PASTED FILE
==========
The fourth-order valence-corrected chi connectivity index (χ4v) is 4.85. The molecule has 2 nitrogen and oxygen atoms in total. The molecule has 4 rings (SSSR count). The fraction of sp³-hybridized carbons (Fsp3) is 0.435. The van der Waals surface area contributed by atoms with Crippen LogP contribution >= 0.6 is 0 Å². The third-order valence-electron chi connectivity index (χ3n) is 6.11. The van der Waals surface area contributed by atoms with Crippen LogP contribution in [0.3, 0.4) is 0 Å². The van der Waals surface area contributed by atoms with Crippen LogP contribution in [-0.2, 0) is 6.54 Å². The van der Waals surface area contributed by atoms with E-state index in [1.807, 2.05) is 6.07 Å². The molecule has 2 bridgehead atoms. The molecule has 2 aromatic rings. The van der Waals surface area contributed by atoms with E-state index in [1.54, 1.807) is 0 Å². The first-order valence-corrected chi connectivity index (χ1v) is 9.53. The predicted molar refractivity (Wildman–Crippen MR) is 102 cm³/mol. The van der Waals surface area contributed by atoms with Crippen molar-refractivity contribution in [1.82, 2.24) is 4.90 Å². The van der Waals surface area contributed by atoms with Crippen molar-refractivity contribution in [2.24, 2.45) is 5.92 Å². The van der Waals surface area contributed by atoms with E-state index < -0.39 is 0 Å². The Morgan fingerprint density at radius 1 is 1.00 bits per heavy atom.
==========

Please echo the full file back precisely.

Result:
The fourth-order valence-corrected chi connectivity index (χ4v) is 4.85. The molecule has 2 nitrogen and oxygen atoms in total. The molecule has 4 rings (SSSR count). The fraction of sp³-hybridized carbons (Fsp3) is 0.435. The van der Waals surface area contributed by atoms with Crippen LogP contribution >= 0.6 is 0 Å². The third-order valence-electron chi connectivity index (χ3n) is 6.11. The van der Waals surface area contributed by atoms with Crippen LogP contribution in [0.3, 0.4) is 0 Å². The van der Waals surface area contributed by atoms with Crippen LogP contribution in [-0.2, 0) is 6.54 Å². The van der Waals surface area contributed by atoms with E-state index in [1.807, 2.05) is 6.07 Å². The molecule has 2 bridgehead atoms. The molecule has 2 aromatic rings. The van der Waals surface area contributed by atoms with E-state index in [1.54, 1.807) is 0 Å². The first-order valence-corrected chi connectivity index (χ1v) is 9.53. The predicted molar refractivity (Wildman–Crippen MR) is 102 cm³/mol. The van der Waals surface area contributed by atoms with Crippen molar-refractivity contribution in [1.82, 2.24) is 4.90 Å². The van der Waals surface area contributed by atoms with Crippen molar-refractivity contribution in [2.24, 2.45) is 5.92 Å². The van der Waals surface area contributed by atoms with E-state index < -0.39 is 0 Å². The Morgan fingerprint density at radius 1 is 1.00 bits per heavy atom.